Electricity Primer - The Basics of Power and Competitive Markets
How It's Generated
As we learned at a young age, electricity is generated when a turbine is spun thus creating an electric current. There are a number of ways to fuel this process, be it from burning coal, natural gas, harnessing the wind to rotate a windmill's blades, nuclear power, or capturing heat from the earth itself (geothermal energy). Regardless of how this process begins, once electricity is generated it must be transported. Competitive suppliers use all these fuels and others in providing reliable service to millions of consumers.
How It's Transmitted
Electricity must be generated and consumed at nearly the same time. To maintain a reliable and secure electricity transmission grid, an intricate physical balance must constantly be maintained between the amount of power that is generated and the amount that is consumed since storage of electricity - like other commodities such as airline seats and hotel rooms - is not a practical reality at this time. The conveyance of electricity from a generating station to end-use customers relies on complex transmission and distribution networks.
Transmission lines are generally of a higher voltage to carry more power across longer distances. They can be thought of as a highway system for electricity. As a matter of fact, transmission line towers often track along side actual highways. Distribution lines are those often seen above or below city streets, and carry power to individual consumers. Both sets of networks are critical to delivery of power to consumers.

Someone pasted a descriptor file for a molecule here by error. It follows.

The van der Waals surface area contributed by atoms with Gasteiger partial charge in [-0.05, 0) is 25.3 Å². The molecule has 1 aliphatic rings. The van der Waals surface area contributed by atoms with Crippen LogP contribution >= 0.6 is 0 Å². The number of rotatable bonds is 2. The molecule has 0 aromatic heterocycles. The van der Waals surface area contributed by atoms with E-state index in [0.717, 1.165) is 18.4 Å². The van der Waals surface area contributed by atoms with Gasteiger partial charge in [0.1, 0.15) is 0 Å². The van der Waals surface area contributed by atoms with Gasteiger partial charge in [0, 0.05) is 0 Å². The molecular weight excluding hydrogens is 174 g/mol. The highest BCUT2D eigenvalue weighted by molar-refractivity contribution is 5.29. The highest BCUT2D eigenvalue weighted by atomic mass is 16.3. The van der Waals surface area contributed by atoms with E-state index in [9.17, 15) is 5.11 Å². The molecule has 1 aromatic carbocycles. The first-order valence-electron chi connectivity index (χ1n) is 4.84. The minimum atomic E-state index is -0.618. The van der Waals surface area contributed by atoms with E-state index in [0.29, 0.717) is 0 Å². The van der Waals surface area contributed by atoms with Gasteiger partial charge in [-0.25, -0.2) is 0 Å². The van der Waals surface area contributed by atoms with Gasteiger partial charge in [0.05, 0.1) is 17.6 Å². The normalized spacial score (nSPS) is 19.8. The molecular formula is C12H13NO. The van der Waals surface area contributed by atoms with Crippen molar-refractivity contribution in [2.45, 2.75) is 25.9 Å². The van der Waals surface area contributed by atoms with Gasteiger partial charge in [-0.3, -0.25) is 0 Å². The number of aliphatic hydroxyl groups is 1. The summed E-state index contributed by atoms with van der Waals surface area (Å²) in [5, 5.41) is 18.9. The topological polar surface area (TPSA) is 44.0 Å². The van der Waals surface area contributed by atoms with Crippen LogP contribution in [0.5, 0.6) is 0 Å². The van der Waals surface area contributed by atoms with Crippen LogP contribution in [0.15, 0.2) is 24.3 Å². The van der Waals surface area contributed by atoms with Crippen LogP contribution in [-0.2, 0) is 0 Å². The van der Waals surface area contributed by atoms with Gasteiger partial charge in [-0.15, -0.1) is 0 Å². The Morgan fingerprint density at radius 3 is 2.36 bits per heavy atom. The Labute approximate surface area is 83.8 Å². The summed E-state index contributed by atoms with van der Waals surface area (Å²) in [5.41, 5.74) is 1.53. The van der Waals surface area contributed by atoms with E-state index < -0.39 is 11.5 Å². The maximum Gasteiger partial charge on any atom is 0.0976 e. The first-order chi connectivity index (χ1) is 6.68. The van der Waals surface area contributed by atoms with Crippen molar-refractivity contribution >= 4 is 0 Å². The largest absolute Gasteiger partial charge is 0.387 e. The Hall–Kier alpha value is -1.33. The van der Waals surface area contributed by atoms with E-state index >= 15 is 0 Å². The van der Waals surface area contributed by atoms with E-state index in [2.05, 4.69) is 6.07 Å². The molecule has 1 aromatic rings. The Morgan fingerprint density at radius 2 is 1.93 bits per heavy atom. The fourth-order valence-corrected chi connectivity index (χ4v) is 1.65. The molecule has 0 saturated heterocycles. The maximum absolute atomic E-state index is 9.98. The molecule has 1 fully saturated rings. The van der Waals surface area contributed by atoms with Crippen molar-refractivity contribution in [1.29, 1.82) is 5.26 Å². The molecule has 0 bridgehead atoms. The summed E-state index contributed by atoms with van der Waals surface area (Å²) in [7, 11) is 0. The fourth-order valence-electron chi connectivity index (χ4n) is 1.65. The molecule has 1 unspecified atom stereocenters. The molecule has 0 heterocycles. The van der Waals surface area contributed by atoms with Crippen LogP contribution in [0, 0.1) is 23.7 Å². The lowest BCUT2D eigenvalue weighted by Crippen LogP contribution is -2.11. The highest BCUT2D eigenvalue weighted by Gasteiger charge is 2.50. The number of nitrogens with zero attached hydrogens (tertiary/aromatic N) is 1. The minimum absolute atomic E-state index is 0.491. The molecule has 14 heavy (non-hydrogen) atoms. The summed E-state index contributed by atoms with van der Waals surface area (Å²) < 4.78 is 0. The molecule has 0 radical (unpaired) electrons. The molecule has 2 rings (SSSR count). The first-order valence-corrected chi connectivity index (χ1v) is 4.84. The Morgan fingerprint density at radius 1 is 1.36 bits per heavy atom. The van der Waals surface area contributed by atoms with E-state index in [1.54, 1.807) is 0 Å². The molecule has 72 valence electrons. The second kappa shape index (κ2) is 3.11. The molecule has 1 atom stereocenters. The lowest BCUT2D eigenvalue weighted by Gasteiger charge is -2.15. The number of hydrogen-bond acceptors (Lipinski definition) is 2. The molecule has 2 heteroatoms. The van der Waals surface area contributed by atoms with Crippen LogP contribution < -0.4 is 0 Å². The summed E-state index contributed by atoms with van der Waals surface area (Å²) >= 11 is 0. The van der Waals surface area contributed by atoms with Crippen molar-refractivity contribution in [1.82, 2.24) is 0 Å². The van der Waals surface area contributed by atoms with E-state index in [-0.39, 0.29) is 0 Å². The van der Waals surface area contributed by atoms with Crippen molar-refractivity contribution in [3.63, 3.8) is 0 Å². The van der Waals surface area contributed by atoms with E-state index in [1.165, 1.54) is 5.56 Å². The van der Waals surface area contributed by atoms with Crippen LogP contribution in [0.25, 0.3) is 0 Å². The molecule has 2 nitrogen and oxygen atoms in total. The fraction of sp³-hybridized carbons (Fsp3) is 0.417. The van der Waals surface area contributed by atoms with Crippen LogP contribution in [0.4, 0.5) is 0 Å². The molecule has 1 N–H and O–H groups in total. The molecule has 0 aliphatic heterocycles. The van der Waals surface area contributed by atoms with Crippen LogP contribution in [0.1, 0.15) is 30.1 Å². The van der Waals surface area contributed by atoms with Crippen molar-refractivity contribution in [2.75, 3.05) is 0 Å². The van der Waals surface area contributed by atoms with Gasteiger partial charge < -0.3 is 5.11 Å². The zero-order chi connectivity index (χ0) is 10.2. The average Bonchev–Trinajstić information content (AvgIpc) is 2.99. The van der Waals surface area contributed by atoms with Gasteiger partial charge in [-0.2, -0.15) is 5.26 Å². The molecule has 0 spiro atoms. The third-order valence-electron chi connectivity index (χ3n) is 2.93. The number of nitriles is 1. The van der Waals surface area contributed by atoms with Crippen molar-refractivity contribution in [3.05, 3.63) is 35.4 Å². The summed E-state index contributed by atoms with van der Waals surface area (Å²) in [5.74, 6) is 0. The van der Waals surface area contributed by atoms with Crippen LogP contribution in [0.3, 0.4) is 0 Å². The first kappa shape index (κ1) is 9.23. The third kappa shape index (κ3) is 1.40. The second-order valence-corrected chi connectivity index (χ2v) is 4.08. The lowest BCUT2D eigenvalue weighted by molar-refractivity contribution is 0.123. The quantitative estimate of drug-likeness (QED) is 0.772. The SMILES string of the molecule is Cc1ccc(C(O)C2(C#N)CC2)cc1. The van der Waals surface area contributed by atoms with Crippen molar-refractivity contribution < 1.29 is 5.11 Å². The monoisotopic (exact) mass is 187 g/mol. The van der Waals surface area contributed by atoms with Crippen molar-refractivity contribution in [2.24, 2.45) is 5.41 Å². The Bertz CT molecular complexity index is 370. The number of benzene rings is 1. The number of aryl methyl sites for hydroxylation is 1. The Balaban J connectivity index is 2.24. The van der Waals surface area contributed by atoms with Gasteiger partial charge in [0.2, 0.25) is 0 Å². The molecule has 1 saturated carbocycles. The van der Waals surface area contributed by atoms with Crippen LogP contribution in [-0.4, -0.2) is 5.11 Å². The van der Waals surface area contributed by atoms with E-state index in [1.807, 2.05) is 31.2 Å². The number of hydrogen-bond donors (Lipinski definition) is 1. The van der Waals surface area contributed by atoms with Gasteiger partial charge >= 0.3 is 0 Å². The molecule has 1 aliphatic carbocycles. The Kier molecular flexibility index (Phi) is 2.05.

Where It's Transmitted
The continental United States is divided into three almost entirely separate electricity "interconnections." These interconnections function on different frequencies making transfers of power between them difficult. The Eastern Interconnection generally includes everything east of the Rocky Mountains. The Western Interconnection includes everything from the inter-mountain states to the Pacific. The Electric Reliability Council of Texas (ERCOT) includes most of Texas.
Within these three interconnections differing regulatory and market structures exist (discussed further below). The physics of generating electricity, however, remains the same in all regions.